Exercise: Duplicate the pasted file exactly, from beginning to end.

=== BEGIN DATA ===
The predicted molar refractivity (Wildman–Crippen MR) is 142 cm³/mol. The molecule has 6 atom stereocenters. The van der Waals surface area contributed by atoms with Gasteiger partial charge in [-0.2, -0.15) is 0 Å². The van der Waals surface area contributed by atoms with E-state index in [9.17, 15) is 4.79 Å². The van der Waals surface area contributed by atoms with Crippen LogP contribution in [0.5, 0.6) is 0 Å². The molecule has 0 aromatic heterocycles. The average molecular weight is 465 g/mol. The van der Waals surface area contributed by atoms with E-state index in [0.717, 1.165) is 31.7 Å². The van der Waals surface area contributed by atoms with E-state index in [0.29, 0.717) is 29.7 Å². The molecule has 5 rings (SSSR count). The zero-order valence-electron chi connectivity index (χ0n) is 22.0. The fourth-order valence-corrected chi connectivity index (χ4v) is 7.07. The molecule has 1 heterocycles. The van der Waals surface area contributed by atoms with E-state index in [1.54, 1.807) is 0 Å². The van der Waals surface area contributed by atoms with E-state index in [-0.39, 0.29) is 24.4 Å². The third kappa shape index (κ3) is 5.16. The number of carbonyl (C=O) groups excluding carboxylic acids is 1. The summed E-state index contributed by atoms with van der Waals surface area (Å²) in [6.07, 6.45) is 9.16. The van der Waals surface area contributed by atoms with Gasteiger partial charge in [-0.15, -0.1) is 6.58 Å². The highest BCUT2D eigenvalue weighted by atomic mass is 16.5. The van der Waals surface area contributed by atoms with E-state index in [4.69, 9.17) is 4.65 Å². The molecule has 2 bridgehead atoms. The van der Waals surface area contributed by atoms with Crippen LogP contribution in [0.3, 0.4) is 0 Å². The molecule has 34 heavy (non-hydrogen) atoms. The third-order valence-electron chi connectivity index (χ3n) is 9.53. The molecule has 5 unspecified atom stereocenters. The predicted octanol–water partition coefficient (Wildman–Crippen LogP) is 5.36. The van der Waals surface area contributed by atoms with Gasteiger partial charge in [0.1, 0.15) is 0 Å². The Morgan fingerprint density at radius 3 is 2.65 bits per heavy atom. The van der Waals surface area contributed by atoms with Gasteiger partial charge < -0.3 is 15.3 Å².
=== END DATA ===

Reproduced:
The predicted molar refractivity (Wildman–Crippen MR) is 142 cm³/mol. The molecule has 6 atom stereocenters. The van der Waals surface area contributed by atoms with Gasteiger partial charge in [-0.2, -0.15) is 0 Å². The van der Waals surface area contributed by atoms with E-state index in [9.17, 15) is 4.79 Å². The van der Waals surface area contributed by atoms with Crippen LogP contribution in [0.5, 0.6) is 0 Å². The molecule has 0 aromatic heterocycles. The average molecular weight is 465 g/mol. The van der Waals surface area contributed by atoms with E-state index in [0.717, 1.165) is 31.7 Å². The van der Waals surface area contributed by atoms with E-state index in [0.29, 0.717) is 29.7 Å². The molecule has 5 rings (SSSR count). The zero-order valence-electron chi connectivity index (χ0n) is 22.0. The fourth-order valence-corrected chi connectivity index (χ4v) is 7.07. The molecule has 1 heterocycles. The van der Waals surface area contributed by atoms with E-state index in [1.54, 1.807) is 0 Å². The van der Waals surface area contributed by atoms with E-state index in [-0.39, 0.29) is 24.4 Å². The third kappa shape index (κ3) is 5.16. The number of carbonyl (C=O) groups excluding carboxylic acids is 1. The summed E-state index contributed by atoms with van der Waals surface area (Å²) in [6.07, 6.45) is 9.16. The van der Waals surface area contributed by atoms with Gasteiger partial charge in [-0.15, -0.1) is 6.58 Å². The highest BCUT2D eigenvalue weighted by atomic mass is 16.5. The van der Waals surface area contributed by atoms with E-state index in [4.69, 9.17) is 4.65 Å². The molecule has 2 bridgehead atoms. The van der Waals surface area contributed by atoms with Crippen LogP contribution in [0.3, 0.4) is 0 Å². The molecule has 34 heavy (non-hydrogen) atoms. The third-order valence-electron chi connectivity index (χ3n) is 9.53. The molecule has 5 unspecified atom stereocenters. The predicted octanol–water partition coefficient (Wildman–Crippen LogP) is 5.36. The van der Waals surface area contributed by atoms with Gasteiger partial charge in [0.1, 0.15) is 0 Å². The Morgan fingerprint density at radius 3 is 2.65 bits per heavy atom. The van der Waals surface area contributed by atoms with Gasteiger partial charge < -0.3 is 15.3 Å².